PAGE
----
U.S. Open up for grabs after surprising year in women's tennis

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Aug 24 (Reuters) - Opportunity knocks at the U.S. Open as the final Grand Slam of the year rolls into New York after a season full of surprises on the women's side of the game.

The year began with world number one Ash Barty's stunning decision to retire after winning her home Australian Open in January and will end with 23-time Grand Slam champion Serena Williams joining her on the sidelines.

Barty's exit from the sport created a vacuum that was quickly filled by Iga Swiatek as the 21-year-old Pole rose to number one in March and dropped just one set en route to her second French Open title in June.

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Swiatek's 37-match winning streak was finally snapped in the third round of Wimbledon and she has struggled to regain momentum since, going 4-4 in her last eight matches. Despite that she will still be the favourite in New York.

Swiatek also recently made headlines for sharply criticising the Wilson U.S. Open tennis ball, which is lighter than the ball the men use at the hardcourt major and its big tune-up events, calling it "horrible." read more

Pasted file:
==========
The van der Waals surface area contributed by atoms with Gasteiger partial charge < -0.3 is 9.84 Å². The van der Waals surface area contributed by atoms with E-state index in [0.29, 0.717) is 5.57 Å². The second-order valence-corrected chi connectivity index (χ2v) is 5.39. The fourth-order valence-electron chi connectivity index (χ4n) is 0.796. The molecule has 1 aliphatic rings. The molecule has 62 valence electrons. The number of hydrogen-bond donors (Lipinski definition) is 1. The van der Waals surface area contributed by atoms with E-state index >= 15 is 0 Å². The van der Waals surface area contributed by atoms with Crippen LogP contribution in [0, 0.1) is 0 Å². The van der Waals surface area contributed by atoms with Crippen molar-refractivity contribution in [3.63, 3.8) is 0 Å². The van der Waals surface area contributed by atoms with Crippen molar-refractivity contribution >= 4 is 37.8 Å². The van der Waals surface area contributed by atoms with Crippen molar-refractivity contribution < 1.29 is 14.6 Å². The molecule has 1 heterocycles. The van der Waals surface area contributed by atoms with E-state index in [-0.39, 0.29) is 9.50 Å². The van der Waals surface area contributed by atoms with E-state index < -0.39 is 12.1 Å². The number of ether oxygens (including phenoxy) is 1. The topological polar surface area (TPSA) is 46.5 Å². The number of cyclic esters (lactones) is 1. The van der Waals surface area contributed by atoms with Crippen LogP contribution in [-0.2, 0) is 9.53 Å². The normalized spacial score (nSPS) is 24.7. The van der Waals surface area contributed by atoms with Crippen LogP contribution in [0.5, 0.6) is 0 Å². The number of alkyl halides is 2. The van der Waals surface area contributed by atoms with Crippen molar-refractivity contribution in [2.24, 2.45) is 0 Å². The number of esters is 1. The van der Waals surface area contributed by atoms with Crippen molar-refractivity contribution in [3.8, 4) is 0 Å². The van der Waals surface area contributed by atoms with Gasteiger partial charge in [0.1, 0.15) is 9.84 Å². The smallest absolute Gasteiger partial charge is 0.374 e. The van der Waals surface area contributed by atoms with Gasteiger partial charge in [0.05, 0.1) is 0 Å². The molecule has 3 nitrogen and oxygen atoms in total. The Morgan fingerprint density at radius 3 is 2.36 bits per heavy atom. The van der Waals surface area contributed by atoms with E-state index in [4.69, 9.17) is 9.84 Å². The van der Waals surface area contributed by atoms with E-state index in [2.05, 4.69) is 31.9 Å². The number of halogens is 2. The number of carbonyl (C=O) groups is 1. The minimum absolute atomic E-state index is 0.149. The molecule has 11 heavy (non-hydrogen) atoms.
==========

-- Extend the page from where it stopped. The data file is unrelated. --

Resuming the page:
With Swiatek finally looking human, players like hard-hitting American Madison Keys, who notched her first win over a world number one when she defeated the Pole at the Cincinnati Open, look poised for a breakthrough.

Playing with a confidence that has at times eluded her, the tournament's 2017 finalist also beat reigning Wimbledon champion Elena Rybakina in Cincinnati and has an excellent shot at going deep again this year.


Twice U.S. Open champion Naomi Osaka might be the hardest player to pin down at the moment.

The former world number one withdrew ahead of Wimbledon with an Achilles injury and has suffered first round exits at her last two U.S. Open tune-up events, falling to 44 in the world.

Osaka's mix of power and experience make her dangerous, however, and no one will be eager to see the Japanese player on the other side of the net in New York.

Britain's defending champion Emma Raducanu last year became the first tournament qualifier ever to win a major but has only managed a disappointing 13-15 record and no titles this season.

The teenager is gaining in confidence of late and will look to build on her dominant back-to-back wins over Williams and Victoria Azarenka in Cincinnati.

Surprise Cincinnati Open champion Caroline Garcia of France, resurgent Romanian Simona Halep and big-serving Belarussian Aryna Sabalenka also present a threat in any given match.

But it is the player with some of the longest odds to win the title who will be the one people are most focused on at Flushing Meadows.

While few believe Serena still has the all-court game to make a real push, her final tournament will be a major story as she drops the curtain on her historic career on home soil.

The U.S. Open main draw starts on Aug. 29.

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Reporting by Rory Carroll in Los Angeles; Editing by Ken Ferris

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Thomson Reuters

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